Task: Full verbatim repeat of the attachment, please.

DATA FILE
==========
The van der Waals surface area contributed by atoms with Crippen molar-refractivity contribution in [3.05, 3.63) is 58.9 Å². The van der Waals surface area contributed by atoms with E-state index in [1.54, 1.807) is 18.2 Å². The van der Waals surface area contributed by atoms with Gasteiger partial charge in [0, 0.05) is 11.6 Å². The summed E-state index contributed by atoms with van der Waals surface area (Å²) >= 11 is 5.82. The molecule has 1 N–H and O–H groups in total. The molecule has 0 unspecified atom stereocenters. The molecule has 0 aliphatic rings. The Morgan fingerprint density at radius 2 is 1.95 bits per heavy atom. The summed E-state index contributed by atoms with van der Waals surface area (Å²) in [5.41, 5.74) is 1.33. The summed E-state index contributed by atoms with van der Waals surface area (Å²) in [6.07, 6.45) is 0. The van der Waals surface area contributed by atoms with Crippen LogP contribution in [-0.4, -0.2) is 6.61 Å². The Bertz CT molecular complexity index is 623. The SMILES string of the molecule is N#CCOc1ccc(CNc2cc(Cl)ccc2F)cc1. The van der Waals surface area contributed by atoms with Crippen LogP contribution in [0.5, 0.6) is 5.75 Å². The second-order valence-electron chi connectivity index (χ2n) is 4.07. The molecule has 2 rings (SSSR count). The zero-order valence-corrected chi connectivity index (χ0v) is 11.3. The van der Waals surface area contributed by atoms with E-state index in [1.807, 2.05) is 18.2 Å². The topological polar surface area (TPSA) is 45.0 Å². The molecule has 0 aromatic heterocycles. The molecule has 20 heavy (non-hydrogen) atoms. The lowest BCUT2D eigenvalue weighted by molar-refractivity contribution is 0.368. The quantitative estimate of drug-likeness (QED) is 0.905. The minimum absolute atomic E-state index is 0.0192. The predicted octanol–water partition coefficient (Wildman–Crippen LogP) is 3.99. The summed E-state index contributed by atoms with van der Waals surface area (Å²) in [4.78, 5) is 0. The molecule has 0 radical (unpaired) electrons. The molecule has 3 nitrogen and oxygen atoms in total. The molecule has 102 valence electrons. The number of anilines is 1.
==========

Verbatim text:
The van der Waals surface area contributed by atoms with Crippen molar-refractivity contribution in [3.05, 3.63) is 58.9 Å². The van der Waals surface area contributed by atoms with E-state index in [1.54, 1.807) is 18.2 Å². The van der Waals surface area contributed by atoms with Gasteiger partial charge in [0, 0.05) is 11.6 Å². The summed E-state index contributed by atoms with van der Waals surface area (Å²) >= 11 is 5.82. The molecule has 1 N–H and O–H groups in total. The molecule has 0 unspecified atom stereocenters. The molecule has 0 aliphatic rings. The Morgan fingerprint density at radius 2 is 1.95 bits per heavy atom. The summed E-state index contributed by atoms with van der Waals surface area (Å²) in [5.41, 5.74) is 1.33. The summed E-state index contributed by atoms with van der Waals surface area (Å²) in [6.07, 6.45) is 0. The van der Waals surface area contributed by atoms with Crippen LogP contribution in [-0.4, -0.2) is 6.61 Å². The Bertz CT molecular complexity index is 623. The SMILES string of the molecule is N#CCOc1ccc(CNc2cc(Cl)ccc2F)cc1. The van der Waals surface area contributed by atoms with Crippen LogP contribution in [0.5, 0.6) is 5.75 Å². The second-order valence-electron chi connectivity index (χ2n) is 4.07. The molecule has 2 rings (SSSR count). The zero-order valence-corrected chi connectivity index (χ0v) is 11.3. The van der Waals surface area contributed by atoms with E-state index in [1.807, 2.05) is 18.2 Å². The topological polar surface area (TPSA) is 45.0 Å². The molecule has 0 aromatic heterocycles. The molecule has 20 heavy (non-hydrogen) atoms. The lowest BCUT2D eigenvalue weighted by molar-refractivity contribution is 0.368. The quantitative estimate of drug-likeness (QED) is 0.905. The minimum absolute atomic E-state index is 0.0192. The predicted octanol–water partition coefficient (Wildman–Crippen LogP) is 3.99. The summed E-state index contributed by atoms with van der Waals surface area (Å²) in [4.78, 5) is 0. The molecule has 0 radical (unpaired) electrons. The molecule has 3 nitrogen and oxygen atoms in total. The molecule has 102 valence electrons. The number of anilines is 1.